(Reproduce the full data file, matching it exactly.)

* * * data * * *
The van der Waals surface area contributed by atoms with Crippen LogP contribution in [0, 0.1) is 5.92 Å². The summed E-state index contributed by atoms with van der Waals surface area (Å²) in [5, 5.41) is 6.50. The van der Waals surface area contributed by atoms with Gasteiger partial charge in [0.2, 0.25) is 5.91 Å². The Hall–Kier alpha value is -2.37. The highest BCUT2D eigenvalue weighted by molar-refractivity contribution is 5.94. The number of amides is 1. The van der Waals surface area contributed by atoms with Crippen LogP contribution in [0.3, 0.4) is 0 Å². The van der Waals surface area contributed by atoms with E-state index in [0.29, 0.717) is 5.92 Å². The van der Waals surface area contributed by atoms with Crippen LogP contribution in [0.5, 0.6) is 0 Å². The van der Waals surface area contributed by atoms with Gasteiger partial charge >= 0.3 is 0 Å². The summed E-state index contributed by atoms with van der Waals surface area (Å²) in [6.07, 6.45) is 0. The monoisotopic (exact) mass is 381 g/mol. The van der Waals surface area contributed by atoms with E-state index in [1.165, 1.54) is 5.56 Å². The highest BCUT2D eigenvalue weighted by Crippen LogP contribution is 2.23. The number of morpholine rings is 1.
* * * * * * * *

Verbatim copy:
The van der Waals surface area contributed by atoms with Crippen LogP contribution in [0, 0.1) is 5.92 Å². The summed E-state index contributed by atoms with van der Waals surface area (Å²) in [5, 5.41) is 6.50. The van der Waals surface area contributed by atoms with Gasteiger partial charge in [0.2, 0.25) is 5.91 Å². The Hall–Kier alpha value is -2.37. The highest BCUT2D eigenvalue weighted by molar-refractivity contribution is 5.94. The number of amides is 1. The van der Waals surface area contributed by atoms with Crippen LogP contribution in [0.3, 0.4) is 0 Å². The van der Waals surface area contributed by atoms with E-state index in [0.29, 0.717) is 5.92 Å². The van der Waals surface area contributed by atoms with Crippen LogP contribution in [0.5, 0.6) is 0 Å². The van der Waals surface area contributed by atoms with Gasteiger partial charge >= 0.3 is 0 Å². The summed E-state index contributed by atoms with van der Waals surface area (Å²) in [6.07, 6.45) is 0. The monoisotopic (exact) mass is 381 g/mol. The van der Waals surface area contributed by atoms with E-state index in [1.165, 1.54) is 5.56 Å². The highest BCUT2D eigenvalue weighted by Crippen LogP contribution is 2.23. The number of morpholine rings is 1.